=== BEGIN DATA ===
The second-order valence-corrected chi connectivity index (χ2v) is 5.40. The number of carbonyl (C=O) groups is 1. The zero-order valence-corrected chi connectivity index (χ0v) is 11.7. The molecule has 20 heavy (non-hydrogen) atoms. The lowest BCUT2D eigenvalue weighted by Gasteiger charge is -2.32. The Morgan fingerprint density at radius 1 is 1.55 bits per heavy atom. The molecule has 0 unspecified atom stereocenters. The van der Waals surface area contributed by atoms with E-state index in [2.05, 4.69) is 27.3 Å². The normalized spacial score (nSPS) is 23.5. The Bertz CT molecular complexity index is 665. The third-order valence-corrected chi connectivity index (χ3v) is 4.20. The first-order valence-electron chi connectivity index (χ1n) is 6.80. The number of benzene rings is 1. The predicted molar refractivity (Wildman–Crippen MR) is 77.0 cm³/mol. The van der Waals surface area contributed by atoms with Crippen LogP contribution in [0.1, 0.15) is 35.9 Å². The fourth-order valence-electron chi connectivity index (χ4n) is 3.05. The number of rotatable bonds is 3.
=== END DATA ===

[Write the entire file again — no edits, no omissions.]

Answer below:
The second-order valence-corrected chi connectivity index (χ2v) is 5.40. The number of carbonyl (C=O) groups is 1. The zero-order valence-corrected chi connectivity index (χ0v) is 11.7. The molecule has 20 heavy (non-hydrogen) atoms. The lowest BCUT2D eigenvalue weighted by Gasteiger charge is -2.32. The Morgan fingerprint density at radius 1 is 1.55 bits per heavy atom. The molecule has 0 unspecified atom stereocenters. The van der Waals surface area contributed by atoms with E-state index in [2.05, 4.69) is 27.3 Å². The normalized spacial score (nSPS) is 23.5. The Bertz CT molecular complexity index is 665. The third-order valence-corrected chi connectivity index (χ3v) is 4.20. The first-order valence-electron chi connectivity index (χ1n) is 6.80. The number of benzene rings is 1. The predicted molar refractivity (Wildman–Crippen MR) is 77.0 cm³/mol. The van der Waals surface area contributed by atoms with Crippen LogP contribution in [0.1, 0.15) is 35.9 Å². The fourth-order valence-electron chi connectivity index (χ4n) is 3.05. The number of rotatable bonds is 3.